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DNA ties suspect to 2-year-old crime
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DNA ties suspect to 2-year-old crime
Man charged twice in a week, has 80 past charges




Wilson police discovered a rack of stolen cellphones and then something that would prove much more important to their investigation — drops of blood where the thief apparently cut himself breaking into a Wilson business.

DNA evidence has now tied a Wilson man to a 21/2-year-old breaking and entering case.

Gabriel Wester Weaver, 41, of 4613 Tammy Lane in Wilson, faces charges in two breaking and entering cases this week, one that took place Tuesday and one from back in 2010 at the Dollar General on Martin Luther King Jr. Boulevard.

Weaver was recently released from prison for other breaking and entering convictions. He has 80 disposed criminal cases in his lifetime.

"I charged him 10-plus years ago with break-ins along Herring Avenue,” said Sgt. Kelly Lamm, a 22-year veteran of the Wilson Police Department and investigations sergeant over the city’s Burglary Task Force. "He has a very lengthy record.”

 

BACK IN TIME

On June 19, 2010, a man broke through the front door of the Dollar General at 2111 Martin Luther King Jr. Blvd., taking a rack of prepaid phones, surveillance video indicated.

But the thief cut his hand in the process, officials said.

"There were drops of blood on the floor near the prepaid phones,” Lamm said.

Detectives launched their investigation.

"We did our job,” Lamm said. "We went in and did the normal ID work we would do, fingerprints and collected the blood.”

Police submitted the samples to the State Bureau of Investigation to be run through DNA sampling.

"We didn’t have a clue who did it at that time,” Lamm said. "On May 23, we got a letter back from the SBI saying they had a DNA match.”

The North Carolina DNA database includes samples from all convicted felons in the state. It stems from a 2003 law.

A recent expansion of the existing law allows police to collect DNA for certain felony and misdemeanor arrests. The samples are analyzed by the SBI and uploaded to state and national DNA databases. If a suspect isn’t convicted, the sample is required to be removed.

"I wrote the search warrant and we collected,” Lamm said.

Wilson investigators traveled to Scotland County, where Weaver had been serving his most recent prison sentence.

"It is sent back to the SBI to compare with the blood again,” Lamm said. "As a result of that, it was a positive match.”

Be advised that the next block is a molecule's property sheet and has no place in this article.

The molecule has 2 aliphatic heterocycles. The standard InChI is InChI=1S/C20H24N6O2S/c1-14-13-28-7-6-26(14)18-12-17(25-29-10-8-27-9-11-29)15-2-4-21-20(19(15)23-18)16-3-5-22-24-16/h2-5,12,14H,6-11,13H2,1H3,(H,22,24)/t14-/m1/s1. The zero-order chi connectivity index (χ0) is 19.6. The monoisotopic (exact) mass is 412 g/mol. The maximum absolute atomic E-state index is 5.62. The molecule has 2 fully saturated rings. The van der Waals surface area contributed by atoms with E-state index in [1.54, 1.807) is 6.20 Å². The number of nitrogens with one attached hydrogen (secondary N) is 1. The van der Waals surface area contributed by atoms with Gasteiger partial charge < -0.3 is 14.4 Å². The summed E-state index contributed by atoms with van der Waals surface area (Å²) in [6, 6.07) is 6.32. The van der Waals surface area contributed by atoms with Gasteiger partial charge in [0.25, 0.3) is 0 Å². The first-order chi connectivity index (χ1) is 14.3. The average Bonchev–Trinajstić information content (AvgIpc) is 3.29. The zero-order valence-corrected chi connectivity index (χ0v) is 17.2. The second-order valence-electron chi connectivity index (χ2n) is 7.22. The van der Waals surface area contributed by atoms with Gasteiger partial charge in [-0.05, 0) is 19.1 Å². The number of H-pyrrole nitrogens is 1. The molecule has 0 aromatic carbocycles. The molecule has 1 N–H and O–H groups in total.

A NEW CASE

Weaver is also charged with breaking into the Spirit Gas station at 6567 Ward Blvd. on Tuesday.

A thief shattered the front door with a hammer and only took some cigarettes. But it was enough to trigger an alarm at the store.

"The front door was all shattered and the alarm was going off and I called police and waited for them to come,” said Janice Crabtree, who was delivering The Wilson Times when she came up on the scene. "I try to help out.”

When the 12-year newspaper carrier pulled up, she knew something was wrong.

"I noticed it right away,” Crabtree said. "There was a cigarette carton on the ground. I heard the alarm. I saw the glass on the ground. It was everywhere. The whole door was shattered.”

Police contacted the store manager. Investigators reviewed store video of what had occurred, according to Lamm.

Officers stopped a man walking on Ward Boulevard matching the description of the man in the video.

Weaver was charged with breaking and entering and larceny after breaking and entering in both the current and past cases.

His bond was set at $5,000 secured for the Spirit break-in. Further bond information was not available.

 

FELONY CONVICTIONS

Weaver was released from prison earlier this year following a 2011 conviction for breaking and entering and larceny after breaking and entering, according to North Carolina court records.

In 2009, Weaver was convicted of attempted breaking and entering vehicles.

In 2007, Weaver was convicted of breaking and entering and larceny.

In 2006, he was convicted of misdemeanor breaking and entering and larceny.

In 1999, Weaver was convicted of breaking and entering and larceny.

In 1995, Weaver was convicted of second-degree burglary.

In 1992, he was convicted of breaking and entering.

In 1991, he was convicted of breaking and entering vehicles.

In 1990, he was convicted of larceny.

In 1989, he was convicted of breaking and entering and larceny.

Although Weaver has never been convicted as a habitual felon-status offender, he was twice indicted. On both occasions, the habitual felon charges were dismissed on condition that he pleaded guilty to another crime.

"It’s very frustrating to deal with the same people over and over again when they are doing the same things,” Lamm said.

 

jjimison@wilsontimes.com | 265-7813
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? said...

What about the crimes he has done that no one knows about. Why does this person keep ending up on our streets???

Friday, December 07, 2012 at 11:46 AM
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